Haltian aims to be Finland's Nokia for the Internet of Things

Last November, we talked to Haltian Ltd as part of our Crowdsourcing Innovation series. The Finnish IoT startup, which features several former Nokia engineers amongst it ranks, raised over $100,000 on Kickstarter for its Thingsee One product; a durable, multi-purpose IoT sensor that’s ready straight out of the box.

“It was very intensive but definitely worth it,” says ThingSee CEO Pasi Jokinen. The last 10 months have been busy for the company; the product has just launched along with an accompanying visual programming tool, and Thingsee has been a subsidiary of Haltian.

From crowd to production

Many crowdfunded tech projects fail to materialise or end up being very different from what was promised because of poor planning, but Haltian managed to avoid that trap. “There have been some changes in components, we have made fine tuning to the design and overall we have been able to listen to our customers giving feedback to us.”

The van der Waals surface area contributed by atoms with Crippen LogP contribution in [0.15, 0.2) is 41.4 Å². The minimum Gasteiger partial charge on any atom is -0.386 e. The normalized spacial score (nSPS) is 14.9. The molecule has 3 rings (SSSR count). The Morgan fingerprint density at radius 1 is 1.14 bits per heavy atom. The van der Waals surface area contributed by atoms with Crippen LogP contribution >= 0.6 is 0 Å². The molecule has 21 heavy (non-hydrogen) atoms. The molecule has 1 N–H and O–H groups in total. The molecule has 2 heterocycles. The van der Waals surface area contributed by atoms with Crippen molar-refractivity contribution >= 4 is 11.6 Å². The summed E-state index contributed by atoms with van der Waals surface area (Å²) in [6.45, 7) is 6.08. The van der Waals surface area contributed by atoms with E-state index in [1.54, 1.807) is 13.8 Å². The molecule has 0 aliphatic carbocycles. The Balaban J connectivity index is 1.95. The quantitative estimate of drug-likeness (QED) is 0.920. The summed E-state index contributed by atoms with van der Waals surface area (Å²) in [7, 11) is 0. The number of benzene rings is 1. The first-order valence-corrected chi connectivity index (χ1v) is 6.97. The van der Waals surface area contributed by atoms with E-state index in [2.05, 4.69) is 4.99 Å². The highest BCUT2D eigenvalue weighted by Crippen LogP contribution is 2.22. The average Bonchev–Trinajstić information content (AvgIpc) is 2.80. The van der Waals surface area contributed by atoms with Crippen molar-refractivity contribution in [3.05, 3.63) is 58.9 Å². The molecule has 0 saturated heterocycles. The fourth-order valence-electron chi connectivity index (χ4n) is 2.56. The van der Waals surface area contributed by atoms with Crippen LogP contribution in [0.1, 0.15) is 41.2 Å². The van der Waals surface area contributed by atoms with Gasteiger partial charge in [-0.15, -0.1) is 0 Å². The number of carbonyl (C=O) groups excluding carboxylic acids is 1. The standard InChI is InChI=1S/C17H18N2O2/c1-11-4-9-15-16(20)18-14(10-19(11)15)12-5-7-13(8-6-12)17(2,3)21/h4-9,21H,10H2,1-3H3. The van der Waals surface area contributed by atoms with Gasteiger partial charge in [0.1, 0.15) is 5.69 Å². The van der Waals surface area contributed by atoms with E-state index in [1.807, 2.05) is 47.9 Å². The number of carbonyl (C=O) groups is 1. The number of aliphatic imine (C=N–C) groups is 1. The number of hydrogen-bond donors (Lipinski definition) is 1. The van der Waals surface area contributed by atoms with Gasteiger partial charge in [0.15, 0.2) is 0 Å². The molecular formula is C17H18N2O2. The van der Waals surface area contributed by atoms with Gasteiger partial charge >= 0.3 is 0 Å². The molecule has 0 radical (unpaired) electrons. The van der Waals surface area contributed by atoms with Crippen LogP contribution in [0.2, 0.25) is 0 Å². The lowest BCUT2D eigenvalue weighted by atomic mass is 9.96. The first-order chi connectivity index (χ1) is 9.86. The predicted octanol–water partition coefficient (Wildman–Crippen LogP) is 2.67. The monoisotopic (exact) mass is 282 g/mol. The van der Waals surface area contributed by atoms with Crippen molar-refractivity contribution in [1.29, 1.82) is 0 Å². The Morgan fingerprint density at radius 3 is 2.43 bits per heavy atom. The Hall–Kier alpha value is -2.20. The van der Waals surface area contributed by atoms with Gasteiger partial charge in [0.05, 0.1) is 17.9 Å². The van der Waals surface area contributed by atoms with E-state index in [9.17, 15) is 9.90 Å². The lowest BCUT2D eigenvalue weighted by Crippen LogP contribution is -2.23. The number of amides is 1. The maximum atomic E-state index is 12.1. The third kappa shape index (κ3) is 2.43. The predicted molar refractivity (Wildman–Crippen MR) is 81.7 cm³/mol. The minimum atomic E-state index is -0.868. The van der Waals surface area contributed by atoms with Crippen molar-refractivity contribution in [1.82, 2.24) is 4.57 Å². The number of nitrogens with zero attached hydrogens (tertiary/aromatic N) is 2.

Although there were some delays in shipping due to minor changes and certification, Thingsee Ones are now in the hands of all the original backers and the feedback has been good, but that doesn’t seem to be surprising for the company. “The goal set for the Kickstarter campaign was just a small amount of the total production budget,” Jokinen explains. “We know how costly it is to produce HW and almost each of us at Haltian has approximately 15 years or more experience on it. We had done our math well in advance to be able to proceed further and put a lot of effort in making the device high quality.”

Billed as an “everyman device,” the One is designed to help companies get their IoT ideas off the drawing board and into testing; features include an accelerometer, humidity and temperature monitor, gyroscope, light sensor and more. The Creator software is all drag and drop, requiring no coding.  “Everything starts from the idea. Thingsee wants to be the primary tool for getting answers to questions, exploring new frontiers and solving everyday IoT problems. Our focus is enabling the new application, be that in either business or pleasure.”